Resolver's guide to TSB and banking meltdowns – your rights
26/04/2018 Worried about the current TSB palaver? Hit by a cashpoint crisis? This is Resolver's guide to banking meltdowns.
Banking meltdowns are confusing and worrying situations. However, you can take steps to get yourself sorted. We run through some common issues in this guide.
I can’t access my money – what can I do?
We understand how stressful it can be to not have access to your money, particularly after a considerable period of time. If you’re affected and need to deal with the immediate problem, have a think about how much money you need to get you through the next day or so to cover basic expenses. Contact TSB to see if you can collect this sum from a local branch.
If this isn’t possible and you have another bank or credit card, then contact them and explain the situation, asking if they can temporarily extend credit while the problem lasts. In the past, most banks and credit providers have been reasonable about helping people in this situation.
Think about how much money you need to cover basic expenses.
What if I’m stuck abroad with no cash?
It’s rare, but some people may find themselves urgently in need of cash if they’re stranded abroad with no access to money. Under these circumstances, speak to your hotel to explain the situation and ask if they can extend your stay or cover basic expenses while the problem is resolved. If you desperately need money, the most effective way to get some is to arrange for a friend or relative to send an international money transfer. You will need to find a participating business near your location to collect the money from.
People in the UK should watch out for email or text fraudsters though. There was a spate of scams last year where fraudsters claimed to be colleagues or friends stranded abroad. So speak to the person before sending cash.
What if I’ve not been able to pay bills/transactions/employees?
If you’ve experienced any ‘knock on’ consequences of not being able to pay your outgoing bills then you can put in a claim for your losses. The starting point should always be to put you back in the position that you would have been in had the error not occurred. How the bank does that will depend on the circumstances.
Keep the details of the payment, date and any charges you’ve incurred and make that part of your complaint. Don’t forget, if you’ve missed a payment like a mortgage or credit payment you might have a ‘black mark’ on your credit file. Ask the bank to provide you with confirmation in writing that the payment failed as a result of their error. Then give that to the other business and ask them to confirm in writing that this marker has been removed from your credit file. Some claim they can’t ‘legally’ do this. That’s rubbish – they can and should!
What are my rights to compensation if my data has been compromised?
Despite data breaches happening on a worryingly frequent basis, there’s very little in the way of laws or regulations covering compensation. As a general rule, if there’s evidence that your data has been compromised (used by a fraudster, exposed private personal information, etc) then significant compensation may be appropriate. But often the firm will argue that there’s no evidence your data has been compromised so you’ve not ‘lost’ anything.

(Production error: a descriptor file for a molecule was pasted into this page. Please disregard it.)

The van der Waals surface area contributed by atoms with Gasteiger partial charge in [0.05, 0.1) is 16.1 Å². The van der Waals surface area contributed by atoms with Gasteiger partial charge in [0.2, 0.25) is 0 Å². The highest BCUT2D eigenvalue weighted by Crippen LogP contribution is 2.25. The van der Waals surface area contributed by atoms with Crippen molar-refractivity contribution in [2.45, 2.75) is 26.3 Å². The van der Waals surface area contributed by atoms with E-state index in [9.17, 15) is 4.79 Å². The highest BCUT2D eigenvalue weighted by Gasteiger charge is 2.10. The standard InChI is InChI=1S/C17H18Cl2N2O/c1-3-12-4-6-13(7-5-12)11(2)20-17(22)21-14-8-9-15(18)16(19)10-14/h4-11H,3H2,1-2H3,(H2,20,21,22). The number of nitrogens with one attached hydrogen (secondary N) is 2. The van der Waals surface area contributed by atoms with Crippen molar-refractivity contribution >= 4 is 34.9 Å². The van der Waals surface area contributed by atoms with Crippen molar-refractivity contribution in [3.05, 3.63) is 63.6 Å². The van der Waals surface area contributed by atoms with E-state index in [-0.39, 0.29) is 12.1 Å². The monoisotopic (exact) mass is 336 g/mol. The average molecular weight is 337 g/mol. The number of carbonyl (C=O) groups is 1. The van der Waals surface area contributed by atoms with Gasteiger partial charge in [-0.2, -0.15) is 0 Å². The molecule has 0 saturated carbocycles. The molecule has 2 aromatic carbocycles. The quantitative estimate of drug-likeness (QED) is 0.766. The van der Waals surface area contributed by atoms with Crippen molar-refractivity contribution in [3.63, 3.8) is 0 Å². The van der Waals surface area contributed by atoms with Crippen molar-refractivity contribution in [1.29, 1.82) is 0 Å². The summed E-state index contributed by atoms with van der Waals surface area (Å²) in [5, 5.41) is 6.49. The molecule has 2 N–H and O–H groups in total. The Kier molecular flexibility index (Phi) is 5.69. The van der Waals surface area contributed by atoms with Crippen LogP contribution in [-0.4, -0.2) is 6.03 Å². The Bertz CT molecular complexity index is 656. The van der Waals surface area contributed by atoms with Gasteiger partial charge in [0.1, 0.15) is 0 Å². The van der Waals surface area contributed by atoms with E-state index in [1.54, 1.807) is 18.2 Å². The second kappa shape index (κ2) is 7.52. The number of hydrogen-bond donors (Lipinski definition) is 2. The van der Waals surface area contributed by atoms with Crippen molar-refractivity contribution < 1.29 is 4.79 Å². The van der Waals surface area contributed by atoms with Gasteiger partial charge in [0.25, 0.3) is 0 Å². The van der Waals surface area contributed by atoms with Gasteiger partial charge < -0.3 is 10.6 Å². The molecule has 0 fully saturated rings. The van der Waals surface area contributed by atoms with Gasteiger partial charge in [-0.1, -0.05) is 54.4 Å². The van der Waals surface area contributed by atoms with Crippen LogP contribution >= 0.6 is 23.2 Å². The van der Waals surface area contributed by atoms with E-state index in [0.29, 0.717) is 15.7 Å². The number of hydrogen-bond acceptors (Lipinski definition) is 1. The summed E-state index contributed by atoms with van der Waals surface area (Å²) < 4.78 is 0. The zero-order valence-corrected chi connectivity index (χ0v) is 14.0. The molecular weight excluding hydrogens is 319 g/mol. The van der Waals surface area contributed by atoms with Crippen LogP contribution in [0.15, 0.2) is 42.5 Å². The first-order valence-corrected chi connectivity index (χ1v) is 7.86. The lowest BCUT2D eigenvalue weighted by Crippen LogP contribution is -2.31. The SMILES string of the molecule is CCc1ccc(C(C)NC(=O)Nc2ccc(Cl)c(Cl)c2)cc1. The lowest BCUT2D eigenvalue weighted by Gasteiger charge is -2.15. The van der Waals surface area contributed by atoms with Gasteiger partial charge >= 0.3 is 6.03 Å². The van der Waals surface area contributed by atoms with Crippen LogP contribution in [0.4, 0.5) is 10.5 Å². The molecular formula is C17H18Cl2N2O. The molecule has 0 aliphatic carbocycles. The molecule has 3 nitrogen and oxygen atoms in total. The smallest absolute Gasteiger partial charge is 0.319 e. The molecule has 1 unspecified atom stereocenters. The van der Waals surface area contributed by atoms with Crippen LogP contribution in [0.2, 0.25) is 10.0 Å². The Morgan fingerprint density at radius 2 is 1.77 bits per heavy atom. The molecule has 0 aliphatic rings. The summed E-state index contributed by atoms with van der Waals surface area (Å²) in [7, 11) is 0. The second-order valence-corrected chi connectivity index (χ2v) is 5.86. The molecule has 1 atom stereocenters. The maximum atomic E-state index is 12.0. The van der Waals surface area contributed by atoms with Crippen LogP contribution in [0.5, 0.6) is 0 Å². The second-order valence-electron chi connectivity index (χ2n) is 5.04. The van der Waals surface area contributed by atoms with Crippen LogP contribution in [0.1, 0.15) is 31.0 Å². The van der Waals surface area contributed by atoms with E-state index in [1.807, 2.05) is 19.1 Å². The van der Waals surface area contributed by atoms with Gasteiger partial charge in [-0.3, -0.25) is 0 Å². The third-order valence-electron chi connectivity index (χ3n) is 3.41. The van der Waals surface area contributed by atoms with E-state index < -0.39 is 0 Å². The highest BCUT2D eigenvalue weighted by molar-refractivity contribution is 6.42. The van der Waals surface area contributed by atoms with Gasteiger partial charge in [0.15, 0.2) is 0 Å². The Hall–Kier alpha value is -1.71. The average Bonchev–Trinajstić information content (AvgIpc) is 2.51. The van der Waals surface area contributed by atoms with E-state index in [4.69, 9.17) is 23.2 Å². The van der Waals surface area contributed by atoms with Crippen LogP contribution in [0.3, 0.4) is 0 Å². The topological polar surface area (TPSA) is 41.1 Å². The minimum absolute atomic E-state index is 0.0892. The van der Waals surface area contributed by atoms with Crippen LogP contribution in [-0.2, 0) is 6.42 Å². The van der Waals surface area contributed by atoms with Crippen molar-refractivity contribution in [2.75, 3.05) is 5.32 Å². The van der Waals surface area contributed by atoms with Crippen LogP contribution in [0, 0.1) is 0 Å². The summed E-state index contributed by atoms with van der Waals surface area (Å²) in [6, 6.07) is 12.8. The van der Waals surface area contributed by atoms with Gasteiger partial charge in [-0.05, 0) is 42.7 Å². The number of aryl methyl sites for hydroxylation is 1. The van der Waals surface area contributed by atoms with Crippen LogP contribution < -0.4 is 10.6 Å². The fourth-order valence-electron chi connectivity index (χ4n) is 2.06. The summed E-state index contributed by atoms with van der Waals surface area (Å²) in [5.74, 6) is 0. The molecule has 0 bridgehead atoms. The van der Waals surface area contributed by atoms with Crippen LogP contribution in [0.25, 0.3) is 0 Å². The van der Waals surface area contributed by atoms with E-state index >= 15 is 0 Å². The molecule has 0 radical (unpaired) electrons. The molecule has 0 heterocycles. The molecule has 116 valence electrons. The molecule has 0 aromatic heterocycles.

We recommend listing out any costs you might incur as a result of having to protect your data. For example, moving to another bank, time spent changing your passwords and internet logins across various other platforms (if your ID data has been revealed, for example).
Compensation for the error itself falls in to the category of ‘a gesture of goodwill’ and is usually low (less than £50 if your data hasn’t been stolen or used inappropriately).
What should I do if I can see someone else’s account when I log in online?
This is a serious error by the bank. If you want to report the matter, then take a screenshot, contact the bank and ask for a secure email address you can send it to. Ask them to confirm in writing that they’ve notified the person whose data has been breached too. You can also report this to the Information Commissioner.
What steps do I need to take to protect myself now?
I know it’s a nightmare, but change your password asap if you can get on to the online banking system. Ask the bank about changing your ID questions too. Keep an eye on your bank statements and look for bounced or failed transactions and anything that might have resulted in a charge. If your data has been compromised, ask the bank to transfer your entire account to a new account number. They should move all your debits over too and confirm in writing that the old account is closed and not linked to the new one.
I want to switch banks – where else is worth considering?
There are loads of guides to switching bank accounts and the businesses that offer the best deals. Think long term. Don’t go for introductory offers. Look for interest rates, accessibility of branches and good reviews for customer service.
It now should only take 7 days to switch a bank account. Just speak to the new provider – they’ll sort it all out. Any debits or payments made in error to the old account for a 13-month period will be transferred over.
You can complain about any of the problems mentioned in this Q&A through Resolver for free.